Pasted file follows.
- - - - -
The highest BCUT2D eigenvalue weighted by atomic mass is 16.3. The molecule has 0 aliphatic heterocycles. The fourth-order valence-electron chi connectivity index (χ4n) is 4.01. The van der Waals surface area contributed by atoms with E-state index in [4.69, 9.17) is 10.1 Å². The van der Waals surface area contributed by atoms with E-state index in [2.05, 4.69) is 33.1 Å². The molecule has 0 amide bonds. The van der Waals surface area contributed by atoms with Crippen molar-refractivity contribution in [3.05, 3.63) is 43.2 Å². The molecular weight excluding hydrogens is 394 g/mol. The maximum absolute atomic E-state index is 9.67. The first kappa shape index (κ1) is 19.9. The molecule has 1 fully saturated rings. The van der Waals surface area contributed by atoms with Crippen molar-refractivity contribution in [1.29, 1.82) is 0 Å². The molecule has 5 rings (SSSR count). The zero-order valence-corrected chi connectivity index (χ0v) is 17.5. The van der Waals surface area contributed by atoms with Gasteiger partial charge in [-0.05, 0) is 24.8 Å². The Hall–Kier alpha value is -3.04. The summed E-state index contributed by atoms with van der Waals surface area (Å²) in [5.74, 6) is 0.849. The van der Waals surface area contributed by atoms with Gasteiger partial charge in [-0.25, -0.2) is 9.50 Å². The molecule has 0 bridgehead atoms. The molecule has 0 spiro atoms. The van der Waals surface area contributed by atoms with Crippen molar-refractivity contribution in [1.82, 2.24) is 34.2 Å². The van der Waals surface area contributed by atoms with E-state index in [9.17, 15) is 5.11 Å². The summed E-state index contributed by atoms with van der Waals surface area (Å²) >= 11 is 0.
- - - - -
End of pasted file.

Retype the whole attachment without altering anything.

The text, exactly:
The highest BCUT2D eigenvalue weighted by atomic mass is 16.3. The molecule has 0 aliphatic heterocycles. The fourth-order valence-electron chi connectivity index (χ4n) is 4.01. The van der Waals surface area contributed by atoms with E-state index in [4.69, 9.17) is 10.1 Å². The van der Waals surface area contributed by atoms with E-state index in [2.05, 4.69) is 33.1 Å². The molecule has 0 amide bonds. The van der Waals surface area contributed by atoms with Crippen molar-refractivity contribution in [3.05, 3.63) is 43.2 Å². The molecular weight excluding hydrogens is 394 g/mol. The maximum absolute atomic E-state index is 9.67. The first kappa shape index (κ1) is 19.9. The molecule has 1 fully saturated rings. The van der Waals surface area contributed by atoms with Crippen molar-refractivity contribution in [1.29, 1.82) is 0 Å². The molecule has 5 rings (SSSR count). The zero-order valence-corrected chi connectivity index (χ0v) is 17.5. The van der Waals surface area contributed by atoms with Gasteiger partial charge in [-0.05, 0) is 24.8 Å². The Hall–Kier alpha value is -3.04. The summed E-state index contributed by atoms with van der Waals surface area (Å²) in [5.74, 6) is 0.849. The van der Waals surface area contributed by atoms with Gasteiger partial charge in [-0.25, -0.2) is 9.50 Å². The molecule has 0 bridgehead atoms. The molecule has 0 spiro atoms. The van der Waals surface area contributed by atoms with Crippen molar-refractivity contribution in [1.82, 2.24) is 34.2 Å². The van der Waals surface area contributed by atoms with E-state index in [9.17, 15) is 5.11 Å². The summed E-state index contributed by atoms with van der Waals surface area (Å²) >= 11 is 0.